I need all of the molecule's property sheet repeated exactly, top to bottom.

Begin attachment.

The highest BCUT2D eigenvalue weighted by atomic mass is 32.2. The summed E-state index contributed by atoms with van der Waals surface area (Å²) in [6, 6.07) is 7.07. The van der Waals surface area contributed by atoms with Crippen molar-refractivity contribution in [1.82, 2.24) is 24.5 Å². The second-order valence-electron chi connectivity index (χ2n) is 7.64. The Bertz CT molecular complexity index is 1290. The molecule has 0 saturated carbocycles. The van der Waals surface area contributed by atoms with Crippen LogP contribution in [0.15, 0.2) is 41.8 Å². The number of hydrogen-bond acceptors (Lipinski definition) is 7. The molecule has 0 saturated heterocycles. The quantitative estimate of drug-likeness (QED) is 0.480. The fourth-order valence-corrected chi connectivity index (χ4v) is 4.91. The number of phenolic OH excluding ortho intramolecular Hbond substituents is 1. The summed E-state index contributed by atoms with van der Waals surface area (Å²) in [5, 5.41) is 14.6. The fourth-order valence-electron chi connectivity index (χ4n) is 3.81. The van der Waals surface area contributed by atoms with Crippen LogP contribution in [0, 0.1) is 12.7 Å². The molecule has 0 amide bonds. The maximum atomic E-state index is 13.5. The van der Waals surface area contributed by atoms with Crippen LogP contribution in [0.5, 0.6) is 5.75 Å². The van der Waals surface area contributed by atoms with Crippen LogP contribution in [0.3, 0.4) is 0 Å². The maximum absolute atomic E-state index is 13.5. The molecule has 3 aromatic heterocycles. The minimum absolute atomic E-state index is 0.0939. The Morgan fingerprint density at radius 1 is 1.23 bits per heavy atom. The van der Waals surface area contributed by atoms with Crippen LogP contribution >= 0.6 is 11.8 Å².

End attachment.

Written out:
The highest BCUT2D eigenvalue weighted by atomic mass is 32.2. The summed E-state index contributed by atoms with van der Waals surface area (Å²) in [6, 6.07) is 7.07. The van der Waals surface area contributed by atoms with Crippen molar-refractivity contribution in [1.82, 2.24) is 24.5 Å². The second-order valence-electron chi connectivity index (χ2n) is 7.64. The Bertz CT molecular complexity index is 1290. The molecule has 0 saturated carbocycles. The van der Waals surface area contributed by atoms with Crippen LogP contribution in [0.15, 0.2) is 41.8 Å². The number of hydrogen-bond acceptors (Lipinski definition) is 7. The molecule has 0 saturated heterocycles. The quantitative estimate of drug-likeness (QED) is 0.480. The fourth-order valence-corrected chi connectivity index (χ4v) is 4.91. The number of phenolic OH excluding ortho intramolecular Hbond substituents is 1. The summed E-state index contributed by atoms with van der Waals surface area (Å²) in [5, 5.41) is 14.6. The fourth-order valence-electron chi connectivity index (χ4n) is 3.81. The van der Waals surface area contributed by atoms with Crippen LogP contribution in [0, 0.1) is 12.7 Å². The molecule has 0 amide bonds. The maximum atomic E-state index is 13.5. The van der Waals surface area contributed by atoms with Crippen LogP contribution in [0.5, 0.6) is 5.75 Å². The van der Waals surface area contributed by atoms with Crippen LogP contribution in [0.3, 0.4) is 0 Å². The maximum absolute atomic E-state index is 13.5. The molecule has 3 aromatic heterocycles. The minimum absolute atomic E-state index is 0.0939. The Morgan fingerprint density at radius 1 is 1.23 bits per heavy atom. The van der Waals surface area contributed by atoms with Crippen LogP contribution >= 0.6 is 11.8 Å².